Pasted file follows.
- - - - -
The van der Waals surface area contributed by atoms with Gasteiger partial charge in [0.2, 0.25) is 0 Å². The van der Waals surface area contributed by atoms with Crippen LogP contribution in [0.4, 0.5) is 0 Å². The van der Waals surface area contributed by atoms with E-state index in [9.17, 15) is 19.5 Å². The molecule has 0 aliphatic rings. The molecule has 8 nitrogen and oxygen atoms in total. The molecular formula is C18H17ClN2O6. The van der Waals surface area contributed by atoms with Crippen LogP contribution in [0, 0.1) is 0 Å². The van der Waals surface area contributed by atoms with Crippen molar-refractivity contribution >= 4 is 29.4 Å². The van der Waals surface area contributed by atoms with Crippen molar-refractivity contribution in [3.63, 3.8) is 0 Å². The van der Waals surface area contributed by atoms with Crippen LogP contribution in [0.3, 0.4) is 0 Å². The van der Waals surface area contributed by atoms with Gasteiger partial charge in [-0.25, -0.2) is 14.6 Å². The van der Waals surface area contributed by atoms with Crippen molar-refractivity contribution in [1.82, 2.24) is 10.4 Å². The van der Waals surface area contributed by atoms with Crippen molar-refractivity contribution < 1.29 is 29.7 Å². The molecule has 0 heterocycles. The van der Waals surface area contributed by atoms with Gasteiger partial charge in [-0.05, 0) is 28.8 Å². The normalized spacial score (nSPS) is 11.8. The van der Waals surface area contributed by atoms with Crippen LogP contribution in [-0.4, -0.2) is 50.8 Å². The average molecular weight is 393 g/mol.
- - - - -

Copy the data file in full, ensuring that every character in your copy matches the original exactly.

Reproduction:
The van der Waals surface area contributed by atoms with Gasteiger partial charge in [0.2, 0.25) is 0 Å². The van der Waals surface area contributed by atoms with Crippen LogP contribution in [0.4, 0.5) is 0 Å². The van der Waals surface area contributed by atoms with E-state index in [9.17, 15) is 19.5 Å². The molecule has 0 aliphatic rings. The molecule has 8 nitrogen and oxygen atoms in total. The molecular formula is C18H17ClN2O6. The van der Waals surface area contributed by atoms with Crippen LogP contribution in [0, 0.1) is 0 Å². The van der Waals surface area contributed by atoms with Crippen molar-refractivity contribution >= 4 is 29.4 Å². The van der Waals surface area contributed by atoms with Crippen molar-refractivity contribution in [3.63, 3.8) is 0 Å². The van der Waals surface area contributed by atoms with Crippen LogP contribution in [0.3, 0.4) is 0 Å². The van der Waals surface area contributed by atoms with Gasteiger partial charge in [-0.25, -0.2) is 14.6 Å². The van der Waals surface area contributed by atoms with Crippen molar-refractivity contribution in [1.82, 2.24) is 10.4 Å². The van der Waals surface area contributed by atoms with Crippen molar-refractivity contribution < 1.29 is 29.7 Å². The molecule has 0 heterocycles. The van der Waals surface area contributed by atoms with Gasteiger partial charge in [-0.05, 0) is 28.8 Å². The normalized spacial score (nSPS) is 11.8. The van der Waals surface area contributed by atoms with Crippen LogP contribution in [-0.4, -0.2) is 50.8 Å². The average molecular weight is 393 g/mol.